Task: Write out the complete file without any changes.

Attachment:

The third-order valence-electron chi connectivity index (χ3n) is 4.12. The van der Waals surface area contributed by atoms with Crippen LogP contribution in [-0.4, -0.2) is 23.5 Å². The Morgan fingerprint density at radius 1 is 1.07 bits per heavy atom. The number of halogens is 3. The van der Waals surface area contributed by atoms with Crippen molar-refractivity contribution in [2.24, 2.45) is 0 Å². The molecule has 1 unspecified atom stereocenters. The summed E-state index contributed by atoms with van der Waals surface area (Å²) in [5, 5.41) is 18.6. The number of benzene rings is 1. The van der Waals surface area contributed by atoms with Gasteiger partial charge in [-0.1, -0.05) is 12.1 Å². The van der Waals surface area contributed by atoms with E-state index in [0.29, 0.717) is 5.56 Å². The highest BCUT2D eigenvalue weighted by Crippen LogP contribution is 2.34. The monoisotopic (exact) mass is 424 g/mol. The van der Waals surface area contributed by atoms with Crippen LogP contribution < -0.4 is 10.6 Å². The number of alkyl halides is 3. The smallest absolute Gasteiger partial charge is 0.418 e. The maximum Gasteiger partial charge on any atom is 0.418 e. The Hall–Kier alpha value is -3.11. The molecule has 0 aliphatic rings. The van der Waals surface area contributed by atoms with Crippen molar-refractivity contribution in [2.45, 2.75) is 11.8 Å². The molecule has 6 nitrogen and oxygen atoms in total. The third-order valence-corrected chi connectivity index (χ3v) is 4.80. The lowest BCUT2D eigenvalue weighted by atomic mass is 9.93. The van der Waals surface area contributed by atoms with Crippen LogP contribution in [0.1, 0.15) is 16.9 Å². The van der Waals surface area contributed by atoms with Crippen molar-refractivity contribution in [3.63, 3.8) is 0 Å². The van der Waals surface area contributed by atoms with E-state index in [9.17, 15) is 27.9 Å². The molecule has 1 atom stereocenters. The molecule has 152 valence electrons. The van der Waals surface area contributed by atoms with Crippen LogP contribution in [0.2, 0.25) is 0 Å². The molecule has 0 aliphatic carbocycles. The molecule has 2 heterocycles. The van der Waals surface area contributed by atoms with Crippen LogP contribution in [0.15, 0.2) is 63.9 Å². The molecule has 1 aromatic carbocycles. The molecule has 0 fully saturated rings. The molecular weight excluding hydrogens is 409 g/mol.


The third-order valence-electron chi connectivity index (χ3n) is 4.12. The van der Waals surface area contributed by atoms with Crippen LogP contribution in [-0.4, -0.2) is 23.5 Å². The Morgan fingerprint density at radius 1 is 1.07 bits per heavy atom. The number of halogens is 3. The van der Waals surface area contributed by atoms with Crippen molar-refractivity contribution in [2.24, 2.45) is 0 Å². The molecule has 1 unspecified atom stereocenters. The summed E-state index contributed by atoms with van der Waals surface area (Å²) in [5, 5.41) is 18.6. The number of benzene rings is 1. The van der Waals surface area contributed by atoms with Gasteiger partial charge in [-0.1, -0.05) is 12.1 Å². The van der Waals surface area contributed by atoms with E-state index in [0.29, 0.717) is 5.56 Å². The highest BCUT2D eigenvalue weighted by Crippen LogP contribution is 2.34. The monoisotopic (exact) mass is 424 g/mol. The van der Waals surface area contributed by atoms with Crippen LogP contribution < -0.4 is 10.6 Å². The number of alkyl halides is 3. The smallest absolute Gasteiger partial charge is 0.418 e. The maximum Gasteiger partial charge on any atom is 0.418 e. The Hall–Kier alpha value is -3.11. The molecule has 0 aliphatic rings. The van der Waals surface area contributed by atoms with Crippen molar-refractivity contribution in [2.45, 2.75) is 11.8 Å². The molecule has 6 nitrogen and oxygen atoms in total. The third-order valence-corrected chi connectivity index (χ3v) is 4.80. The lowest BCUT2D eigenvalue weighted by atomic mass is 9.93. The van der Waals surface area contributed by atoms with Crippen LogP contribution in [0.1, 0.15) is 16.9 Å². The van der Waals surface area contributed by atoms with Crippen molar-refractivity contribution in [3.63, 3.8) is 0 Å². The van der Waals surface area contributed by atoms with E-state index in [9.17, 15) is 27.9 Å². The molecule has 1 atom stereocenters. The molecule has 152 valence electrons. The van der Waals surface area contributed by atoms with Crippen LogP contribution in [0.2, 0.25) is 0 Å². The molecule has 0 aliphatic carbocycles. The molecule has 2 heterocycles. The van der Waals surface area contributed by atoms with Crippen LogP contribution in [0.15, 0.2) is 63.9 Å². The molecule has 1 aromatic carbocycles. The molecule has 0 fully saturated rings. The molecular weight excluding hydrogens is 409 g/mol.